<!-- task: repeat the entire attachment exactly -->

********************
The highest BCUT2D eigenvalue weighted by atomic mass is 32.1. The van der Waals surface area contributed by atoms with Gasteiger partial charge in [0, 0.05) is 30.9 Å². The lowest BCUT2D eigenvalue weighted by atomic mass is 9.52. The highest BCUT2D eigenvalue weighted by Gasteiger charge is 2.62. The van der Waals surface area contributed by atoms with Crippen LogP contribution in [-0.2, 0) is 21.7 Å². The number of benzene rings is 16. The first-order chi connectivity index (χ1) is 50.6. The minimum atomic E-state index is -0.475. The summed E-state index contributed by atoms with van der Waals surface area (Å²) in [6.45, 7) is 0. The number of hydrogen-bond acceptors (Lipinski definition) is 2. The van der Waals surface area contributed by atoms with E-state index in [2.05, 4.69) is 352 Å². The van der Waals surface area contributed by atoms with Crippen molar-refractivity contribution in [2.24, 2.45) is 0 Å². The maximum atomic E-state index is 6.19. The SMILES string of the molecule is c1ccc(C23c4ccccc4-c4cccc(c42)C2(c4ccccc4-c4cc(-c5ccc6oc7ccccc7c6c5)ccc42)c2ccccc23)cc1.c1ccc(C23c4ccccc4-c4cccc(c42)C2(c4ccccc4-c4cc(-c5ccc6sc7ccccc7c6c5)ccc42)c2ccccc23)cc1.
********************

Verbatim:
The highest BCUT2D eigenvalue weighted by atomic mass is 32.1. The van der Waals surface area contributed by atoms with Gasteiger partial charge in [0, 0.05) is 30.9 Å². The lowest BCUT2D eigenvalue weighted by atomic mass is 9.52. The highest BCUT2D eigenvalue weighted by Gasteiger charge is 2.62. The van der Waals surface area contributed by atoms with Crippen LogP contribution in [-0.2, 0) is 21.7 Å². The number of benzene rings is 16. The first-order chi connectivity index (χ1) is 50.6. The minimum atomic E-state index is -0.475. The summed E-state index contributed by atoms with van der Waals surface area (Å²) in [6.45, 7) is 0. The number of hydrogen-bond acceptors (Lipinski definition) is 2. The van der Waals surface area contributed by atoms with E-state index in [2.05, 4.69) is 352 Å². The van der Waals surface area contributed by atoms with Crippen molar-refractivity contribution in [2.24, 2.45) is 0 Å². The maximum atomic E-state index is 6.19. The SMILES string of the molecule is c1ccc(C23c4ccccc4-c4cccc(c42)C2(c4ccccc4-c4cc(-c5ccc6oc7ccccc7c6c5)ccc42)c2ccccc23)cc1.c1ccc(C23c4ccccc4-c4cccc(c42)C2(c4ccccc4-c4cc(-c5ccc6sc7ccccc7c6c5)ccc42)c2ccccc23)cc1.